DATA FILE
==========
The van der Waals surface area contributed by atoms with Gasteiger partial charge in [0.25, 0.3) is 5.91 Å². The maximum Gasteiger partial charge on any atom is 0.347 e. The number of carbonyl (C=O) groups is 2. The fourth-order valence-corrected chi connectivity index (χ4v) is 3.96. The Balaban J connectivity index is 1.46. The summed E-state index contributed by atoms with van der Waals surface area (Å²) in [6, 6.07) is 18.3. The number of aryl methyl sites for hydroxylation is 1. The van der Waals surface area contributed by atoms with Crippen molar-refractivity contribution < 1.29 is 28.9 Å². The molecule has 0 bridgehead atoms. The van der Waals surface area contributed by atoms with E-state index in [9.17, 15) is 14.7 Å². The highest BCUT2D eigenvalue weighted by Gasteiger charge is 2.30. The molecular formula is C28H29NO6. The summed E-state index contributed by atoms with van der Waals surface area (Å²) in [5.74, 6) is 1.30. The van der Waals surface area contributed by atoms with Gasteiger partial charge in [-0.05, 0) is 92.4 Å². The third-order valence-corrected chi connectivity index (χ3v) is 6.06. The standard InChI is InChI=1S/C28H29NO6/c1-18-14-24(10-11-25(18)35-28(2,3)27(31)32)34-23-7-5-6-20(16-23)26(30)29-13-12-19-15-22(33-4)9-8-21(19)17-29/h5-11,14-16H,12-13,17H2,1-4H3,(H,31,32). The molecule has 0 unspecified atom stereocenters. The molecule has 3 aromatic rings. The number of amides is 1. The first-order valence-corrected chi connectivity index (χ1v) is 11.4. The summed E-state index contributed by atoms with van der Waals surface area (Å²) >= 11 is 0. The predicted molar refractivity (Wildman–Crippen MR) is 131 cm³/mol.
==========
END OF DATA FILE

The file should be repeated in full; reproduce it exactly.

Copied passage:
The van der Waals surface area contributed by atoms with Gasteiger partial charge in [0.25, 0.3) is 5.91 Å². The maximum Gasteiger partial charge on any atom is 0.347 e. The number of carbonyl (C=O) groups is 2. The fourth-order valence-corrected chi connectivity index (χ4v) is 3.96. The Balaban J connectivity index is 1.46. The summed E-state index contributed by atoms with van der Waals surface area (Å²) in [6, 6.07) is 18.3. The number of aryl methyl sites for hydroxylation is 1. The van der Waals surface area contributed by atoms with Crippen molar-refractivity contribution < 1.29 is 28.9 Å². The molecule has 0 bridgehead atoms. The van der Waals surface area contributed by atoms with E-state index in [9.17, 15) is 14.7 Å². The highest BCUT2D eigenvalue weighted by Gasteiger charge is 2.30. The molecular formula is C28H29NO6. The summed E-state index contributed by atoms with van der Waals surface area (Å²) in [5.74, 6) is 1.30. The van der Waals surface area contributed by atoms with Gasteiger partial charge in [-0.05, 0) is 92.4 Å². The third-order valence-corrected chi connectivity index (χ3v) is 6.06. The standard InChI is InChI=1S/C28H29NO6/c1-18-14-24(10-11-25(18)35-28(2,3)27(31)32)34-23-7-5-6-20(16-23)26(30)29-13-12-19-15-22(33-4)9-8-21(19)17-29/h5-11,14-16H,12-13,17H2,1-4H3,(H,31,32). The molecule has 0 unspecified atom stereocenters. The molecule has 3 aromatic rings. The number of amides is 1. The first-order valence-corrected chi connectivity index (χ1v) is 11.4. The summed E-state index contributed by atoms with van der Waals surface area (Å²) >= 11 is 0. The predicted molar refractivity (Wildman–Crippen MR) is 131 cm³/mol.